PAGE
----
Published online by Cambridge University Press: 19 June 2020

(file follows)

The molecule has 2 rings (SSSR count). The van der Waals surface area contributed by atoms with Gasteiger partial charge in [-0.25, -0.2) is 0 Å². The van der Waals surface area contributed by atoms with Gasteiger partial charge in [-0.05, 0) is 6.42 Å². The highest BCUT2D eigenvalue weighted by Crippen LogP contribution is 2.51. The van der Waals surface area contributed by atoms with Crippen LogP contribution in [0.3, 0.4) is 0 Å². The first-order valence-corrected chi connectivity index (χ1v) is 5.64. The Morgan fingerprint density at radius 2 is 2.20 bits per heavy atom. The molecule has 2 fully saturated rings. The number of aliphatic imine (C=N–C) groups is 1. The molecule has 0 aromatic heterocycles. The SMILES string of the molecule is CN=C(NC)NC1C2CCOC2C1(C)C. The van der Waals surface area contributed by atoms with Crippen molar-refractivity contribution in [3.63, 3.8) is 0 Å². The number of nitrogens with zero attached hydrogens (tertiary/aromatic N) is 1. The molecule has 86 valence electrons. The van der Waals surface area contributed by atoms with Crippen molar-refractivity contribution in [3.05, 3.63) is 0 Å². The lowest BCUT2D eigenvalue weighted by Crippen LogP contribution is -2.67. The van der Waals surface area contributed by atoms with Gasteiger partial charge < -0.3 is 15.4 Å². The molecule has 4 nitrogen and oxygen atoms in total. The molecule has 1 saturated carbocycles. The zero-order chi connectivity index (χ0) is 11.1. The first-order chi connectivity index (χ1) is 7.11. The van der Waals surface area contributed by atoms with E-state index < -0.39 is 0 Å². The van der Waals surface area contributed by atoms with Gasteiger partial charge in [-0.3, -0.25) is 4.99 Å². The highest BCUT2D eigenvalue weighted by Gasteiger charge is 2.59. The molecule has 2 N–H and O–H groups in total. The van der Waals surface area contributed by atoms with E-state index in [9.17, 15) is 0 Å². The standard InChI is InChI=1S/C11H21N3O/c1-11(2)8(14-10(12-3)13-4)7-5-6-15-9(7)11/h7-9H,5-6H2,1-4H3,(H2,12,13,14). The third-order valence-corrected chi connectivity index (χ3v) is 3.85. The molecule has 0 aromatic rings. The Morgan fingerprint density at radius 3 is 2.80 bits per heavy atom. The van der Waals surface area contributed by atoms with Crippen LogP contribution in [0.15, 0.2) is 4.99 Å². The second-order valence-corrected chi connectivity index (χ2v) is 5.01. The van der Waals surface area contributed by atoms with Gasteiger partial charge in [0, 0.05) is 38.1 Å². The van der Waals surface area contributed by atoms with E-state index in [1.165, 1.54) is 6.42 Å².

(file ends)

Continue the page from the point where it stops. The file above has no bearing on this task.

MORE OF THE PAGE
Current political order in Africa is often linked to legacies of colonialism, in particular to legacies of indirect colonial rule. However, evidence about the application of indirect rule is scarce. In this paper I argue that empire-level characteristics interacted with precolonial institutions in shaping the indirectness of local rule. First, British governments ruled more indirectly than French administrations, which followed a comparatively centralized administrative blueprint, came with a transformative republican ideology, and had more administrative resources. Empirically, I find that French colonization led to the demise of the lines of succession of seven out of ten precolonial polities, twice as many as under British rule. Second, precolonial centralization was a crucial prerequisite for indirect rule. Local administrative data from eight British colonies show that British colonizers employed less administrative effort and devolved more power to native authorities where centralized institutions existed. Such a pattern did not exist in French colonies. Together, these findings improve our understanding of the long-term effects of precolonial institutions and draw attention to the interaction of characteristics of dominant and subordinate units in shaping local governance arrangements.